The guest list for this year's festival includes actors Brian Cox and the islands" own Steven Robertson, seen in Shetland, the television adaptation of Ann Cleeves" crime novels. Others appearing include Gruff Rhys, formerly of Super Furry Animals, who will be showing his film, American Interior and talking about it in a Q&A.

Evening And Day Class Programme Offers New Horizons

The release of Shetland's programme of adult learning opportunities is always eagerly awaited by those who fancy learning a new skill - and this year's doesn't disappoint.

The list of evening and day classes is extensive and some new ones are on offer this year, including climate and climate change, samba drumming and an introduction to historical research. Alongside these, many old favourites return, including yoga, Fair Isle knitting, fiddle-playing, woodwork and scrapbooking.

Classes are offered in many parts of Shetland. For example, residents of the island of Yell might want to try printing and embellishing on textiles, offered by Andy Ross. There's an introduction to German in the northern village of Brae and Matthew Lawrence is offering ballet classes in the north and central mainland. Over in the west mainland, Hazel Tindall will be teaching crochet and, in the south mainland, the interests covered range from astronomy to baking and Reiki. There's a huge choice of classes in Lerwick; topics include archaeology, web-page design, short film-making techniques and Latin American dance. You can download the booklet in pdf format from the link at www.learnshetland.com.

District Of The Month: Scalloway

Every district in Shetland has its particular appeal and, from now on, we'll take a monthly look at what each part of our islands can offer for new residents. We begin with the village of Scalloway.

Scalloway was once the capital of Shetland. Its sheltered harbour is overlooked by the castle built by Earl Patrick Stewart, who meted out justice in the islands in the late sixteenth and early seventeenth centuries. More recently, Scalloway played an essential role in the Shetland Bus operation, which supported the Norwegian resistance against Nazi occupation; the story is told in the excellent, volunteer-run, local museum.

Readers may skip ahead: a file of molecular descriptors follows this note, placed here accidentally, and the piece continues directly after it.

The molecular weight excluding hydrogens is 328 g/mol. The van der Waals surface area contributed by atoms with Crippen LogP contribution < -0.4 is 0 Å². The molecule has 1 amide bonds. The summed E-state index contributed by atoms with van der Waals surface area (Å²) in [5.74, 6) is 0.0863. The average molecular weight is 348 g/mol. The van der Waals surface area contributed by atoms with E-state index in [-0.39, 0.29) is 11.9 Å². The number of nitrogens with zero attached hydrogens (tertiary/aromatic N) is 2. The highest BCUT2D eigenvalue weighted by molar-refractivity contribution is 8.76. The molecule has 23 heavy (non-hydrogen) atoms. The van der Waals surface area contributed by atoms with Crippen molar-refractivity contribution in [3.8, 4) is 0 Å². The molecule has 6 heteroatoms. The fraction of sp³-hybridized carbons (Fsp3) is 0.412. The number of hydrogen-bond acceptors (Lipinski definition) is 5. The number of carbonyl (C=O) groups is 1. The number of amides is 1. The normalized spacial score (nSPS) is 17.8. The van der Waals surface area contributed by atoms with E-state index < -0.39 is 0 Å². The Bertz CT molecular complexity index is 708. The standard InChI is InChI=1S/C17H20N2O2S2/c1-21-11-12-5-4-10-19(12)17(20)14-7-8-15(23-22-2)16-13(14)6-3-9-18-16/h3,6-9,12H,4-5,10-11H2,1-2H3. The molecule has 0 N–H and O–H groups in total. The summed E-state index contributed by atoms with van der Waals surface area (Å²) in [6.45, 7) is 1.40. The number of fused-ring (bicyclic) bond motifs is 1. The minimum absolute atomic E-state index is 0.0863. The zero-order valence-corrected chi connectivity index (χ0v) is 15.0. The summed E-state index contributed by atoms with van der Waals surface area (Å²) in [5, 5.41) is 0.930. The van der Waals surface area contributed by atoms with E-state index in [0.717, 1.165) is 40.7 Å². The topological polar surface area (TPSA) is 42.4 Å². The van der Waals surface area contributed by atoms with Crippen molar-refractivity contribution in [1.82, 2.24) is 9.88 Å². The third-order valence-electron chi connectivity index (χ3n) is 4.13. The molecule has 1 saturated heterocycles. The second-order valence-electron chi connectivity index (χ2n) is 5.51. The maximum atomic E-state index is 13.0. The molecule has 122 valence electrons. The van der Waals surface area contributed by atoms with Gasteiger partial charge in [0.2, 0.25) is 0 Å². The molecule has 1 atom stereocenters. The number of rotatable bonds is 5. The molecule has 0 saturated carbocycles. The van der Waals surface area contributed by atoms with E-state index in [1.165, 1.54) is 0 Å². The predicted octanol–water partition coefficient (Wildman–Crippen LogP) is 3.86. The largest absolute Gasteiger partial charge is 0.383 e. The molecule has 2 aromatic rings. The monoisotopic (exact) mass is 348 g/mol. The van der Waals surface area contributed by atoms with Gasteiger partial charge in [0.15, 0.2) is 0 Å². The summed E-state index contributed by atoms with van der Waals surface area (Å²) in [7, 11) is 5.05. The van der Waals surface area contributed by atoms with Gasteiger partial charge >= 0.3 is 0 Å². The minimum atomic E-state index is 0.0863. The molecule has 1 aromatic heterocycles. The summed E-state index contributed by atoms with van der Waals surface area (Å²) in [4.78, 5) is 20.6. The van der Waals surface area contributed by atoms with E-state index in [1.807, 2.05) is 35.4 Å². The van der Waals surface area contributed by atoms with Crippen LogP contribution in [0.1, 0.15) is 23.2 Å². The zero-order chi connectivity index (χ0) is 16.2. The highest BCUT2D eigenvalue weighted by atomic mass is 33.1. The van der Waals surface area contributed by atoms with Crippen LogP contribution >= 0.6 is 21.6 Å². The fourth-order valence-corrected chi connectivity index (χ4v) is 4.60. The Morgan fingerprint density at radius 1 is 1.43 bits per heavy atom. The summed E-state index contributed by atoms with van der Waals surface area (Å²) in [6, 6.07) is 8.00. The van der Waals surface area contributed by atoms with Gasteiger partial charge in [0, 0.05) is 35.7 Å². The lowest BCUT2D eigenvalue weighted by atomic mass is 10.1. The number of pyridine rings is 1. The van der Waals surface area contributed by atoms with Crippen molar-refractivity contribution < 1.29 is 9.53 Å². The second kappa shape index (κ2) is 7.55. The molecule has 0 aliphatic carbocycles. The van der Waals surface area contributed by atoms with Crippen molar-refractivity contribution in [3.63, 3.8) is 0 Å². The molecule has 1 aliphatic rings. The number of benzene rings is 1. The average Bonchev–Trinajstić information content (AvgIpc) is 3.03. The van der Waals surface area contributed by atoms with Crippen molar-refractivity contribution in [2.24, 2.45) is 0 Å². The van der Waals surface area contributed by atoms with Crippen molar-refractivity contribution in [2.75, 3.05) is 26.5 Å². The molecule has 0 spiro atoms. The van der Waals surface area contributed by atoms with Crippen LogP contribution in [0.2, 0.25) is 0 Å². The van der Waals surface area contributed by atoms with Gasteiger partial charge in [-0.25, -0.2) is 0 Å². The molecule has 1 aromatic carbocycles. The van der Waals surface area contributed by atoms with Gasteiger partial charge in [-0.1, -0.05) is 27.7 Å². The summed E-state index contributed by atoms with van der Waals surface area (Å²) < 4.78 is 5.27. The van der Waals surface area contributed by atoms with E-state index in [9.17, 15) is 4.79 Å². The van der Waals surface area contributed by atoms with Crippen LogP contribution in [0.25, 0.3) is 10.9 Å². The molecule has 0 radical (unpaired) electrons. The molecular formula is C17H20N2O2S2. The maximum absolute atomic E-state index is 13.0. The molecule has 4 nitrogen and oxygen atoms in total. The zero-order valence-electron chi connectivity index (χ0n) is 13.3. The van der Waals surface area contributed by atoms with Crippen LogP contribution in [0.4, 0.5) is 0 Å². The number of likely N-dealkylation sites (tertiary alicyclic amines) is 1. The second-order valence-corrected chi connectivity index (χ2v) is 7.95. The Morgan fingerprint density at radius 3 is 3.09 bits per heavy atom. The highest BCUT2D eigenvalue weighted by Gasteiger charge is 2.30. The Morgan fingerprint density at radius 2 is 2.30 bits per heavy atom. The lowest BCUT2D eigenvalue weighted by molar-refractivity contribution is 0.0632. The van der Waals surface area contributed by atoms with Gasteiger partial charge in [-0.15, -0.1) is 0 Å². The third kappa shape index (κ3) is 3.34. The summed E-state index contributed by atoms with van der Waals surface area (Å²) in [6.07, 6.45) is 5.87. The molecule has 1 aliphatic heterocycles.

Today, the village is home to more than 1,000 people and it has steadily expanded along the sea inlet known as the East Voe. Local employment was traditionally dominated by fishing and fish processing and these remain important. The west end of the village is dominated by the NAFC Marine Centre, a university college that offers a wide range of courses and undertakes important research. However, other businesses also thrive, including Paparwark, which makes beautiful bespoke furniture.

The village has a primary school and a health centre, together with local shops including grocers", general stores, a butcher, a fishmonger, pharmacy and post office. By common consent, the Scalloway Hotel is one of the best places to stay or to eat in Shetland. There's a modern swimming pool, too, as well as a well-used village hall. The sheltered waters in the bay and around the nearby islands are popular for yachting and sea angling, and the village has two marinas. The local football team plays at Fraser Park.

The housing available in Scalloway is either privately-owned or is rented by the Council or the Hjaltland Housing Association. Wooded gardens are very much a feature of the older part of the village; along the East Voe, many houses enjoy excellent sea views and great sunsets.

Lerwick, with its very wide range of facilities, is just ten minutes away by car and there is also a frequent bus service to the town. Scalloway thus offers the benefits of village life while being in very easy reach of all that the present capital has to offer.

Museum Exhibition Marks The Great War

A new exhibition at the Shetland Museum and Archives records the crucial role played by Shetland in the blockade of Germany, the longest campaign of the 1914-18 conflict.